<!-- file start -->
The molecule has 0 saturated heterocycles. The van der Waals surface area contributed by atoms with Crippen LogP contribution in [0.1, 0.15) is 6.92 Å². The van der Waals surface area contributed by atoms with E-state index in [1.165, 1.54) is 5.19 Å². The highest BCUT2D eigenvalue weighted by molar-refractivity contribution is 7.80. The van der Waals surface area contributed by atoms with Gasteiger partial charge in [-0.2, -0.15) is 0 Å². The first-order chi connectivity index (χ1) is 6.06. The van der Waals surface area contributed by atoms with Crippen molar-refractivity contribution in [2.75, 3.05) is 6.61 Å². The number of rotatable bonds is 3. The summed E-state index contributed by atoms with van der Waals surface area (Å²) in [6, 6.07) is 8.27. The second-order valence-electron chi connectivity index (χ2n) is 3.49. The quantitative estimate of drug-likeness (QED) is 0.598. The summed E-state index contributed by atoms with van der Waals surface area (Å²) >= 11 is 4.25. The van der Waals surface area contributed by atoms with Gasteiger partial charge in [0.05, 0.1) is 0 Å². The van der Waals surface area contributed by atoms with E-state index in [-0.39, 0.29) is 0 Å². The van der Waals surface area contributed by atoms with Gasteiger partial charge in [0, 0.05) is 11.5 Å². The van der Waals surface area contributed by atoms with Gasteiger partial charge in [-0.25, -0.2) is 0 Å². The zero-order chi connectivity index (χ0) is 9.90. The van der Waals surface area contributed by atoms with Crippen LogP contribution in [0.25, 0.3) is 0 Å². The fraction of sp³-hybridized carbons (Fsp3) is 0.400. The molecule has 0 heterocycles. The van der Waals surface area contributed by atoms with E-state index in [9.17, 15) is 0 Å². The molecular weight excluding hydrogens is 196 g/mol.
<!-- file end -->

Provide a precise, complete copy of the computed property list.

The molecule has 0 saturated heterocycles. The van der Waals surface area contributed by atoms with Crippen LogP contribution in [0.1, 0.15) is 6.92 Å². The van der Waals surface area contributed by atoms with E-state index in [1.165, 1.54) is 5.19 Å². The highest BCUT2D eigenvalue weighted by molar-refractivity contribution is 7.80. The van der Waals surface area contributed by atoms with Gasteiger partial charge in [-0.2, -0.15) is 0 Å². The first-order chi connectivity index (χ1) is 6.06. The van der Waals surface area contributed by atoms with Crippen molar-refractivity contribution in [2.75, 3.05) is 6.61 Å². The number of rotatable bonds is 3. The summed E-state index contributed by atoms with van der Waals surface area (Å²) in [6, 6.07) is 8.27. The second-order valence-electron chi connectivity index (χ2n) is 3.49. The quantitative estimate of drug-likeness (QED) is 0.598. The summed E-state index contributed by atoms with van der Waals surface area (Å²) >= 11 is 4.25. The van der Waals surface area contributed by atoms with Gasteiger partial charge in [0.05, 0.1) is 0 Å². The van der Waals surface area contributed by atoms with E-state index in [-0.39, 0.29) is 0 Å². The van der Waals surface area contributed by atoms with Gasteiger partial charge in [0, 0.05) is 11.5 Å². The van der Waals surface area contributed by atoms with Gasteiger partial charge in [-0.25, -0.2) is 0 Å². The zero-order chi connectivity index (χ0) is 9.90. The van der Waals surface area contributed by atoms with Crippen LogP contribution in [0.25, 0.3) is 0 Å². The fraction of sp³-hybridized carbons (Fsp3) is 0.400. The molecule has 0 heterocycles. The van der Waals surface area contributed by atoms with E-state index in [9.17, 15) is 0 Å². The molecular weight excluding hydrogens is 196 g/mol.